Celebrating success

Flinders staff have been celebrating successes across all Colleges. Dr Evan Smith’s piece was among The Conversation’s most read articles for 2021, while other successes include an appointment to an expert panel, and national recognition for academic papers. 

Flinders expert joins end-of-life taskforce

Dr Ganessan Kichenadasse

An expert taskforce to oversee the implementation of Voluntary Assisted Dying (VAD) in South Australia will include Dr Ganessan Kichenadasse, from the College of Medicine and Public Health. He has been selected to join other healthcare experts, consumer advocates and lawyers to help provide South Australians with more choice at the end of their life. Dr Kichenadasse was selected from 65 expressions of interest to join the panel of 16 experts whose interests span end of life advocacy, law, research and clinical practice.

The best of The Conversation

Flinders University Research Fellow Dr Evan Smith

Research Fellow Dr Evan Smith, from the College of Humanities, Arts and Social Sciences, had the most read article in the Education section of The Conversation during 2021. His article – I asked historians what find made them go ‘wait, wut?’ Here’s a taste of the hundreds of replies – was read 224,582 times between 16 September and 31 December.

Burning bright in the Year of the Tiger

Professor Bogda Koczwara’s large local study of long-term mortality for people with cancer (those still living five years after diagnosis) was featured in the first 2022 edition of The Medical Journal of Australia, which is titled Welcome to 2022: the Year of the Tiger! This edition recognised the best original research articles that were submitted during 2021.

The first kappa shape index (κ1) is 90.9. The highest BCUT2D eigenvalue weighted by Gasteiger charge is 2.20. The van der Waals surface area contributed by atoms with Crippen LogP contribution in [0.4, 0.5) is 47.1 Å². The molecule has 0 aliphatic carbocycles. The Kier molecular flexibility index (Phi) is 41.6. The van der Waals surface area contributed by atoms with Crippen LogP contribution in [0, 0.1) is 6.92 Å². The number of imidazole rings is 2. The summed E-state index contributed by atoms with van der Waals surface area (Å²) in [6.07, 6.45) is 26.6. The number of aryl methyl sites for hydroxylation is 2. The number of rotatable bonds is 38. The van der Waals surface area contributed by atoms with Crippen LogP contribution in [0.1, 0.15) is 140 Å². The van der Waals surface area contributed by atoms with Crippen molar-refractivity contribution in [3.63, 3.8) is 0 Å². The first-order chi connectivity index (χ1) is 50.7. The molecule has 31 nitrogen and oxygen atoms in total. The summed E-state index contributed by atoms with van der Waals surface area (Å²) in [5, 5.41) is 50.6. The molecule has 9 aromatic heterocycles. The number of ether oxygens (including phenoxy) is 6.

Spectrum theory applied to sports coaching

Associate Professor Shane Pill and Mr Joss Rankin, both from the College of Education, Psychology and Social Work, have released a world-first book that applies Spectrum theory to sports coaching. The Spectrum of Sport Coaching Styles places athletes or players at the centre of their learning and clearly defines who (player or coach) is making pedagogical decisions in each style. The book is now available for purchase through Routledge.

Readers Choice Award for hoverfly paper

Mrs Sarah Nicholas and Professor Karin Nordström, from the College of Medicine and Public Health, and Dr Richard Leibbrandt, from the College of Science and Engineering, have been recognised by the Journal of Comparative Physiology A. Their paper, ‘Visual motion sensitivity in descending neurons in the hoverfly’, was honoured with the 2022 Readers Choice Award in the Original Paper category, which recognises outstanding papers published in the journal each year. The Editorial Board will formally announce the award in an Editorial to be published in Issue 3 (2022).

Distinguished geographer named as Fellow

Emeritus Professor Iain Hay has been named a 2021 Fellow of the American Association of Geographers (AAG), recognising his substantial and significant contributions to geography. With more than 10,000 members around the world, the Association chooses only 20 individuals as Fellows each year. They serve as an august body to address, contribute to, and at times create initiatives to advance the discipline. Fellows also advise AAG on strategic directions and challenges, and mentor early- and mid-career faculty.

Emeritus Professor Hay was honoured to be included in the prestigious list. “I remember how overjoyed I was when I received a Fulbright award to undertake a PhD at the University of Washington in Seattle,” he says. “I was simply ecstatic. I had no idea what was before me and how that experience would so dramatically shape my life and career. And I never dreamed that the work that followed would ultimately lead to such wonderful recognition by the AAG.”

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College of Education Psychology and Social Work College of Humanities Arts and Social Sciences College of Medicine and Public Health College of Science and Engineering